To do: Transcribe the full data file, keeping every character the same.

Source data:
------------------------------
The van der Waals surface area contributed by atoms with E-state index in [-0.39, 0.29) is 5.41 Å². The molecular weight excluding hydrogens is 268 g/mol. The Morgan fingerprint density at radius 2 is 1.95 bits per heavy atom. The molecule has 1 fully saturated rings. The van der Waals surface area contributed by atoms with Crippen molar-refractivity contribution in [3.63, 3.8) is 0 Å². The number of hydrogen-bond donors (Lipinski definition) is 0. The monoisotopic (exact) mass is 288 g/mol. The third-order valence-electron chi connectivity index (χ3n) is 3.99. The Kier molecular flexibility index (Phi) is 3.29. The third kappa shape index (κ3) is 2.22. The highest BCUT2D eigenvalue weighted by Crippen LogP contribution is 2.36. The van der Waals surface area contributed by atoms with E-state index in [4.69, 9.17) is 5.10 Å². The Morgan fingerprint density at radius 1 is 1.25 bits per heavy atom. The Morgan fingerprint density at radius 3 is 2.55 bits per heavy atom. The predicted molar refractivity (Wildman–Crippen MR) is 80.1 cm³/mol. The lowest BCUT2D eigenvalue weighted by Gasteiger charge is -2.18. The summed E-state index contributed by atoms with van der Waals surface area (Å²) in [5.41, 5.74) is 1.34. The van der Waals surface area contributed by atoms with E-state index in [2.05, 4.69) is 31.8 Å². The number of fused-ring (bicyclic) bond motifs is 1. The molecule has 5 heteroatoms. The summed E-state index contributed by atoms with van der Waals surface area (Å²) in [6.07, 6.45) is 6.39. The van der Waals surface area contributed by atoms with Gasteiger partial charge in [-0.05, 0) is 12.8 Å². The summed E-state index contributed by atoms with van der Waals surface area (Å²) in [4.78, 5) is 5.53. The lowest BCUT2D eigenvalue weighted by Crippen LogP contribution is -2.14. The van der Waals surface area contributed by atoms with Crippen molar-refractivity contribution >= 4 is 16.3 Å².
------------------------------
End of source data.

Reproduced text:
The van der Waals surface area contributed by atoms with E-state index in [-0.39, 0.29) is 5.41 Å². The molecular weight excluding hydrogens is 268 g/mol. The Morgan fingerprint density at radius 2 is 1.95 bits per heavy atom. The molecule has 1 fully saturated rings. The van der Waals surface area contributed by atoms with Crippen molar-refractivity contribution in [3.63, 3.8) is 0 Å². The number of hydrogen-bond donors (Lipinski definition) is 0. The monoisotopic (exact) mass is 288 g/mol. The third-order valence-electron chi connectivity index (χ3n) is 3.99. The Kier molecular flexibility index (Phi) is 3.29. The third kappa shape index (κ3) is 2.22. The highest BCUT2D eigenvalue weighted by Crippen LogP contribution is 2.36. The van der Waals surface area contributed by atoms with E-state index in [4.69, 9.17) is 5.10 Å². The Morgan fingerprint density at radius 1 is 1.25 bits per heavy atom. The Morgan fingerprint density at radius 3 is 2.55 bits per heavy atom. The predicted molar refractivity (Wildman–Crippen MR) is 80.1 cm³/mol. The lowest BCUT2D eigenvalue weighted by Gasteiger charge is -2.18. The summed E-state index contributed by atoms with van der Waals surface area (Å²) in [5.41, 5.74) is 1.34. The van der Waals surface area contributed by atoms with E-state index in [2.05, 4.69) is 31.8 Å². The number of fused-ring (bicyclic) bond motifs is 1. The molecule has 5 heteroatoms. The summed E-state index contributed by atoms with van der Waals surface area (Å²) in [6.07, 6.45) is 6.39. The van der Waals surface area contributed by atoms with Gasteiger partial charge in [-0.05, 0) is 12.8 Å². The summed E-state index contributed by atoms with van der Waals surface area (Å²) in [4.78, 5) is 5.53. The lowest BCUT2D eigenvalue weighted by Crippen LogP contribution is -2.14. The van der Waals surface area contributed by atoms with Crippen molar-refractivity contribution >= 4 is 16.3 Å².